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Stallone, Schwarzenegger make 'Escape Plan' fun


At the age of 67, you would think Sylvester Stallone has covered every facet of the action film genre that contains even the smallest bit of a premise. The same could be said for fellow action hero and Stallone’s long-time rival Arnold Schwarzenegger. After all, the two biggest action stars of the 1980’s have pretty much seen it all and done it all. Sometimes, the results have been monster successes (Rambo, The Terminator), other times they’ve been box office disasters (Judge Dredd, The Last Stand).Photo: Alan Markfield


Well, the longer Stallone and the Governator are making movies, the more you find out that there’s actually still more ground to cover- including a feature film starring both of them. Which brings us to Escape Plan, the long-overdue, first time prominent on-screen pairing of the stars (Schwarzenegger had an uncredited cameo in the original Expendables and a brief cameo in The Expendables 2).


In the film, Stallone plays Ray Breslin, a former lawyer who now works for the Federal Bureau of Prisons. Breslin specializes in escaping out of correctional facilities in an effort to improve their security loopholes. Whether he notices a lack of guards on the premises or needs to acquire cell lock combinations by using a laminate found in a carton of chocolate milk, Breslin will find the deficiencies and eventually make his getaway.


In a nutshell, Breslin has the art of jail breaking down to a science. So much to the point where he wrote a book on it. So after breaking out of his 14th prison, Breslin and his crew (played by 50 Cent, Amy Ryan and Vincent D’Onofrio) are approached by the CIA, who offer Breslin $5 million to break out of a new, privately funded creme de la creme of maximum security prisons. This operation is so covert that the CIA won’t even let Breslin be monitored by his team.

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Despite the grave concerns on behalf of his peers, Breslin agrees to the operation. However, the proposition turns out to be nothing more than a set up, and Breslin finds himself incarcerated in a high-tech prison (complete with masked guards) in the middle of nowhere at the mercy of the subtle yet ruthless warden Hobbes (Jim Caviezel- Person of Interest). Breslin soon makes friends with inmate Emil Rottmayer, (Schwarzenegger), who instantly picks up on the fact that Breslin is not your average con. When Hobbes notice the two have struck up a rapport, he blackmails Breslin for information regarding the motives of Rottmayer during his incarceration in exchange for his freedom. At the same time, Breslin faces his toughest task yet: having to break out of a maximum security prison (one that was indirectly inspired by his own design) before Hobbes uncovers his agenda.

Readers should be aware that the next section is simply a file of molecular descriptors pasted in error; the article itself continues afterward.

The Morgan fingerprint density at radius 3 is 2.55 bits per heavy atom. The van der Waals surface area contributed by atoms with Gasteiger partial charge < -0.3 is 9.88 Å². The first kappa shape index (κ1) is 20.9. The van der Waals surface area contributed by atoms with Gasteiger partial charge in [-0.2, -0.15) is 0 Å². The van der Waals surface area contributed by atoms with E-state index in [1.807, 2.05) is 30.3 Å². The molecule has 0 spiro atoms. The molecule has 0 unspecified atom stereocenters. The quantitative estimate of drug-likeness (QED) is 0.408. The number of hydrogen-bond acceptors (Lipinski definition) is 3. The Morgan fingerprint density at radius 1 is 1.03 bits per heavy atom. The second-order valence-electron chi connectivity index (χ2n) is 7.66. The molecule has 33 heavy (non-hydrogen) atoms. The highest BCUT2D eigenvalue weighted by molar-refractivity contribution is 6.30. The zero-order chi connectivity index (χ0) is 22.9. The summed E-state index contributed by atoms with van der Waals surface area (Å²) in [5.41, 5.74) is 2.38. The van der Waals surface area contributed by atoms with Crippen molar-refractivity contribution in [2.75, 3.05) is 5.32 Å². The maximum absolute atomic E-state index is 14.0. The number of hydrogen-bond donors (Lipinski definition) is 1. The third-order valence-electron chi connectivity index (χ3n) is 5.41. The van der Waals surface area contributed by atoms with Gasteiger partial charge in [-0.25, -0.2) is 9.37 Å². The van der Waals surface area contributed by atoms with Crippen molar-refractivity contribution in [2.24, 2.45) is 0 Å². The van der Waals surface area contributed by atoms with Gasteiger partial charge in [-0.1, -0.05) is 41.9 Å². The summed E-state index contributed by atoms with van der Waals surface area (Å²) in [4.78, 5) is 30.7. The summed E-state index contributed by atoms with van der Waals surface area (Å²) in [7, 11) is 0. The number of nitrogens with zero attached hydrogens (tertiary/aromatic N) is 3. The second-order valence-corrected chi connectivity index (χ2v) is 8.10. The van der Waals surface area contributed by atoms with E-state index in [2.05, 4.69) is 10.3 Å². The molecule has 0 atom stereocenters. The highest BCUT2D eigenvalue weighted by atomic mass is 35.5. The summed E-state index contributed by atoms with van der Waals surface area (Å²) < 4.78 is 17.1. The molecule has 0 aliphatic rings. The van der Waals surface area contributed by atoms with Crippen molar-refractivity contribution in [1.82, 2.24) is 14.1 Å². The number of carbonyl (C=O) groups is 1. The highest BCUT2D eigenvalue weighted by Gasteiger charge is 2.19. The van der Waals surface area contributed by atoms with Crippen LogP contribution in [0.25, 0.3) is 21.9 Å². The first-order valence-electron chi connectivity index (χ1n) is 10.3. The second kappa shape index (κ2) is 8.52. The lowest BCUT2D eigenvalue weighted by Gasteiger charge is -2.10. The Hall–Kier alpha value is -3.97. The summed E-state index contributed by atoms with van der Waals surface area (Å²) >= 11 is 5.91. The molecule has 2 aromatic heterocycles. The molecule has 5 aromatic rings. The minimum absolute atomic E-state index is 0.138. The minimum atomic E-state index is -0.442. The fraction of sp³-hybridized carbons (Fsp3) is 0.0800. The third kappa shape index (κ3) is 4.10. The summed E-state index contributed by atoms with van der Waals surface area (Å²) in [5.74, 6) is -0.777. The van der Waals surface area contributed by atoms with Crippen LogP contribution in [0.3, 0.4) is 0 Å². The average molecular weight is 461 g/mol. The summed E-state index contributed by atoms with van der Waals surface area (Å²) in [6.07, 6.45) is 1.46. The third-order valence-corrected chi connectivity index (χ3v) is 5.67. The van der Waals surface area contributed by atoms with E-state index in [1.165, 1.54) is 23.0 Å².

The great detail used to describe the intricate layouts of certain prisons make the premise for Escape Plan an interesting one. For a while, the movie relies on Breslin’s intellect as much as it does action. The movie is entertaining and for the most part doesn’t drag on longer than it should. Director Mikael Hafstrom does an effective job of balancing drama with some well-delivered banter between Stallone and Schwarzenegger.

While Stallone’s Breslin is primarily focused on his freedom while occasionally delivering one-liners every now and then, it opens the door for Schwarzenegger to shine in the role of Rottmayer- especially during the scenes where he is forced to act like a distraught German while Breslin attempts to detect some flaws in Hobbes’ infrastructure.Is it your ideal pairing of what you would expect a Stallone and Schwarzenegger movie to be? No, but in some ways that’s a good thing. The interplay between the two isn’t forced and you never get the impression that the two actors are past their prime and are just a bunch of aging stars going through the motions.

Despite some of its guilty pleasures, that’s not to say Escape Plan doesn’t have its share of holes. The motives for Breslin doing what he does is only briefly revealed halfway through the film and it makes you wonder if it was even needed to be addressed. Moreover, the transition from some jailhouse violence to full-on bloodbath at the film’s climax is rather abrupt. Despite the choppy transition, fans will be rewarded with plenty of gratuitous action scenes with Stallone and Schwarzenegger (one notable slow-motion scene involving Schwarzenegger that had the crowd in an uproar) that for a moment, make you feel like it’s 1987 all over again.

Better late than never.


Contact Joe Vallee at jvallee@philly2philly.com

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Photo: Alan Markfield